Last week the Financial Times reported that investors in Spanish bank hybrids might be about to suffer the fate of the Irish. According to the report the conditions for any banks seeking bailout funds is that they write off their preference shares and subordinated debt first.
A quote from the draft memorandum of understanding says:
“Banks and their shareholders will take losses before state aid measures are granted and ensure loss absorption of equity and hybrid capital instruments to the full(est) extent possible."
In short, the first source of cash to cover bank losses are the amounts invested by shareholders (ordinary and preference) and subordinated debt holders. On the other side of the 'great wall' dividing the various forms of credit risk on banks there is to be no pain for the 'protected species' - senior debt, depositors and cover bond holders.
Now hybrid fans are probably getting ready to launch into their arguments about why Spain, a developed western economy with high levels of foreign debt and a love of (and over-exposure to) residential property, is so vastly different to Australia. The Spanish case is certainly another lesson that local 'first loss takers' (aka hybrid investors) might look to when assessing the downside risks associated with taking the lowest form of credit risk on a financial institution. But that isn't the point of this post.
The interesting conundrum that has arisen for the Spanish is the identity of their 'first loss takers' - largely mum and dad investors convinced by their bank 'adviser' to switch from deposits for the higher interest rates. Just as in Australia, institutions tended to steer clear, leaving small investors (with the aid of their adviser) to take up the slack.
Spain is in the middle of trying to recover from deep recession (or, more precisely, steer clear of financial oblivion). The last thing they need is to be imposing billions of dollars in losses on local mums and dads. Rightly, this is both a political nightmare for the Spanish Government and has lead to all sorts of enlightened thinking on the issue.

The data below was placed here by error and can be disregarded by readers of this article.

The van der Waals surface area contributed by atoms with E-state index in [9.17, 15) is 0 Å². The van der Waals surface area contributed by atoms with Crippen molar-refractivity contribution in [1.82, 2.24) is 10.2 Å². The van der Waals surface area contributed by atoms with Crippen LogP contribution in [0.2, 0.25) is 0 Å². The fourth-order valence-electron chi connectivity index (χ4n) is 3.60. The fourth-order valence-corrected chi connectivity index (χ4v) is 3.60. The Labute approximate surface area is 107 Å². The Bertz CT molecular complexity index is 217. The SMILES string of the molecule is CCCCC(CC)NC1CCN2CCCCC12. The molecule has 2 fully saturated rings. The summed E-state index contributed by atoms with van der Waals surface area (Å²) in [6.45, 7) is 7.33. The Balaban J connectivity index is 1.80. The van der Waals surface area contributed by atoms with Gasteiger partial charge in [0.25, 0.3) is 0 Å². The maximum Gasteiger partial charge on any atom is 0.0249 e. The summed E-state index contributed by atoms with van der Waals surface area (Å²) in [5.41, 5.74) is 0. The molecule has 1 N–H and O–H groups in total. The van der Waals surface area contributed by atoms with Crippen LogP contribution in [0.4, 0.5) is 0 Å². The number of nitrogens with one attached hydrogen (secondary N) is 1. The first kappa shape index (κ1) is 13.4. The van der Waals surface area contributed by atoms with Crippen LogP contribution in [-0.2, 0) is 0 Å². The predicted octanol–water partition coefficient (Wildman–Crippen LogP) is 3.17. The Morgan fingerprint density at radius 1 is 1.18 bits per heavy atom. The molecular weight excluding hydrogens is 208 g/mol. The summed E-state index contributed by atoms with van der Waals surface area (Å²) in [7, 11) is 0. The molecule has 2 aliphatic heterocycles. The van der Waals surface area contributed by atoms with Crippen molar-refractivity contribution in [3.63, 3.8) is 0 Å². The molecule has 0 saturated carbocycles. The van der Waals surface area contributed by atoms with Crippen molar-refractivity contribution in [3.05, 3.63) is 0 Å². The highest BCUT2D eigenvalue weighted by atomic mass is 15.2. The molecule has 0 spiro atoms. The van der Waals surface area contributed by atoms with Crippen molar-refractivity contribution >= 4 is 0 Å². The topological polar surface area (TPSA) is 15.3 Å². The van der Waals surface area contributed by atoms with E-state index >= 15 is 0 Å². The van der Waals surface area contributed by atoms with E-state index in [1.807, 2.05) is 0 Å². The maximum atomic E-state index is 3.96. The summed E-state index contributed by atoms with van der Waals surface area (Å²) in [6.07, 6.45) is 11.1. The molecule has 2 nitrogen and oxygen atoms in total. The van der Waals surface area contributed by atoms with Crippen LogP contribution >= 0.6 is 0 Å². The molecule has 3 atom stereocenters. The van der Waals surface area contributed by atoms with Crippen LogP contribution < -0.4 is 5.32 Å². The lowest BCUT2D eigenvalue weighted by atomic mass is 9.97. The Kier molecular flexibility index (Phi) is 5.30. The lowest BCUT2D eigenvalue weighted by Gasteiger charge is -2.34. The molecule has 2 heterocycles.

According to the Financial Times, the Spanish finance minister, Luis de Guindos has 'admitted that investors should not have been sold the savings products' and stated 'it was an error to sell the preference shares'. What a genius. The time comes to rely on the hybrids to absorb losses (the whole point of them) and the financial ignoramuses in the Spanish Government have just worked out that protecting small depositors by having a bunch of bank employed con-men convincing them to switch to a 'first loss' position might be somewhat defeating the point.
Given the cloud over the selling techniques and the political pressure is there a chance the Spanish Govt will simply fold and compensate small investors for their losses? And, if the Spanish succumb, could it play out the same way if there was an Australian crisis?
Australia has taken the same approach as the Spanish. With a helping hand from the Government regulator (APRA) the banks have worked to protect depositors funds by having their sales force convince a portion of them to switch their funds into 'first loss (and second loss) positions' via convertibles and subordinated notes.
We've made the case that hybrids present investors with a binary outcome. In the vast bulk of cases you will get your high interest and your money back, but in a small percentage you will lose the lot (or the vast bulk of it).
But could it be, in practice, that in that 'small percentage' scenario mums and dads will get bailed out by the Government in some way anyway? The Government may not like self-funded retirees much but could the political pressure of having assisted the banks sell 'higher margin term deposits' be too much to bear?
While the Spanish needed to be smacked in the face with billions of dollars worth of lost votes to recognize the issue, the Australian Government are, at least, on to it. Through their highly effective corporate regulator ASIC (I almost managed to get that down without laughing) they came out 8 months ago and told everyone they were 'worried' that investors might not understand all the risks. At about the same time the Government, through APRA, has been encouraging banks to sell them. Is it any wonder we regularly see Storm Financial style disasters?
Our regulators are all over the shop on the issue. So could there be a chance, when push comes to shove, imposing losses on small investors will be a tough road to take? Could a binary win/lose it all proposition actually be win/bailed out instead?
The actions of the Government and a couple of regulators who've finally woken up, after years asleep at the wheel, are not something on which I'd personally make a financial bet. Government action, often random and illogical, doesn't lend itself to probabilistic thinking. And we would never advise someone on the basis that contractual terms are unlikely to be enforced.
But if you're prepared to back the 'they'll never be able to go through with it' line of thinking then hybrids, or at least the safer subordinated note variants, could arguably stack up.
Of course, hopefully this is not something any of us will ever have to worry about. The Spanish went over the top with their foreign debt, property prices and residential mortgage lending. We're different. We'd never do that.